In mid-June – following the third in a trio of high-profile losses by the SEC in insider trading cases tried in federal court – Andrew J. Ceresney, Director of the SEC’s Division of Enforcement, announced that the Commission will adjudicate more insider trading cases in SEC administrative proceedings decided by SEC administrative law judges (“ALJs”), as opposed to litigating such cases in federal court. Although the Dodd-Frank reforms that allow the SEC to use administrative proceedings to seek civil penalties against unregulated persons were enacted four years earlier, the SEC has largely continued to bring insider trading cases in federal court. Going forward, however, Ceresney explained that the Commission will decide the appropriate fora for its insider trading cases on a “case-by-case” basis, and its use of administrative proceedings will increase. Ceresney also claimed, incredibly perhaps, that the SEC’s decision to bring more cases on its home turf before its own ALJs was not a reaction to the Commission’s recent defeats in insider trading cases tried in federal court. Rather, the Commission has touted a host of so-called advantages to the use of administrative proceedings, such as its streamlined process, which allows for an initial decision to be rendered by the ALJ in as few as 120 days, or at most 300 days, from the date that the case was initiated.
As promised, early this fall, the SEC brought its first administrative proceeding alleging insider trading in three years. For its “test” in-house case, the SEC initiated Orders Instituting Cease-and-Desist Proceedings against Jordan Peixoto, a 30-year old Canadian MBA graduate, and his friend, Filip Szymik. The SEC alleged that an unnamed analyst at Pershing Square Capital Management provided inside information to Szymik, his roommate. The tip included information that Pershing’s head, activist investor William Ackman, had a “negative view” of Herbalife stock, which he would reveal at an upcoming public presentation. Szymik allegedly passed on the information to his friend, Peixoto. The SEC claimed that both Szymik and Peixoto knew that Pershing’s negative view of Herbalife likely would cause the stock’s price to plummet when the information became public. The SEC further maintained that Peixoto traded based on Szymik’s tip, earning $47,100 in profits due to a huge drop in Herbalife’s stock price following Pershing’s presentation and the announcement of its substantial short position in Herbalife’s stock.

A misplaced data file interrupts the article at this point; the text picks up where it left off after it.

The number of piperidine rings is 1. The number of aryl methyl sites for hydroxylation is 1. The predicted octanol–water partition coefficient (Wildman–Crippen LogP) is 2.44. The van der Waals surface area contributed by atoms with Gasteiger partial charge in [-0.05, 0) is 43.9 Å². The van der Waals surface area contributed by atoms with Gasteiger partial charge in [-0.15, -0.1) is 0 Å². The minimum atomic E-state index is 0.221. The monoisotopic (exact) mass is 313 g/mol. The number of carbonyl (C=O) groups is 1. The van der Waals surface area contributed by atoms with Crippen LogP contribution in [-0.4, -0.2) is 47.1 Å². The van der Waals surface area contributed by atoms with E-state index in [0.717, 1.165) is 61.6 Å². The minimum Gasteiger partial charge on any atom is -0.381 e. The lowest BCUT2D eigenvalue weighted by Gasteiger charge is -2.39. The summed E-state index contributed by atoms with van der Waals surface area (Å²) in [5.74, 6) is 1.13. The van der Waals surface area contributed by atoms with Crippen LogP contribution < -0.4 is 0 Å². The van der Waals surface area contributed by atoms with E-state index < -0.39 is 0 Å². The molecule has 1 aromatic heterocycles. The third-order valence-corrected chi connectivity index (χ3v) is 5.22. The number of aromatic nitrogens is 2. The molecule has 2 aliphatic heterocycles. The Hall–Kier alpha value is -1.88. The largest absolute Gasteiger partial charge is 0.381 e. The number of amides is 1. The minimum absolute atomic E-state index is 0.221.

Rather than pursuing the analyst tipper, who allegedly breached the fiduciary duty he owed to Pershing, the SEC instead elected to pursue Peixoto – a remote, downstream tippee – and Szymik – who did not even trade based on the tip. The SEC sought $47,100, the amount of Peixoto’s profit, as a civil penalty from both Peixoto and Szymik. Szymik quickly settled with the SEC, paying the relatively modest fine.
If the SEC anticipated that Peixoto would do the same, and that its test in-house case would be quietly wrapped up with the quick payment of two fines, the Commission’s calculation was way off. The SEC’s use of an administrative proceeding sparked an intense backlash against the Commission for bringing yet another insider trading case that is far from clear-cut, and is based on modest allegedly ill-gotten gains, as well as for bringing the case in the administrative forum. Many in the defense bar cried foul, accusing the SEC of pursuing a weak case that it simply could not and would not have brought in federal court. Peixoto, however, now faces an uphill battle in which his ability to present a complete defense in a neutral forum has been hamstrung.
That is certainly Peixoto’s take on the proceedings against him. But unlike Szymik, Peixoto did not capitulate. Instead, on October 20, Peixoto fought back by filing suit against the SEC in federal court, seeking declaratory and injunctive relief to prevent the Commission from violating his due process and equal protection rights under the Constitution. Peixoto claims that the SEC is selectively and disparately prejudicing him by diverting his case to an administrative proceeding, which deprives him of discovery, the protections of the Federal Rules of Evidence, and immediate appellate review rights in a judicial forum. He points out that since the enactment of Dodd-Frank in 2010, he is one of only three non-regulated persons – out of 159 – who have been charged with insider trading before an SEC ALJ, and he is the sole individual forced to litigate these charges in the administrative forum. Peixoto further complains that the proceedings violate Article II of the Constitution because the SEC ALJs wield “unchecked and unbalanced administrative power” and are impermissibly difficult to remove. The SEC has yet to respond to the complaint, though a pre-trial conference is set for December 17.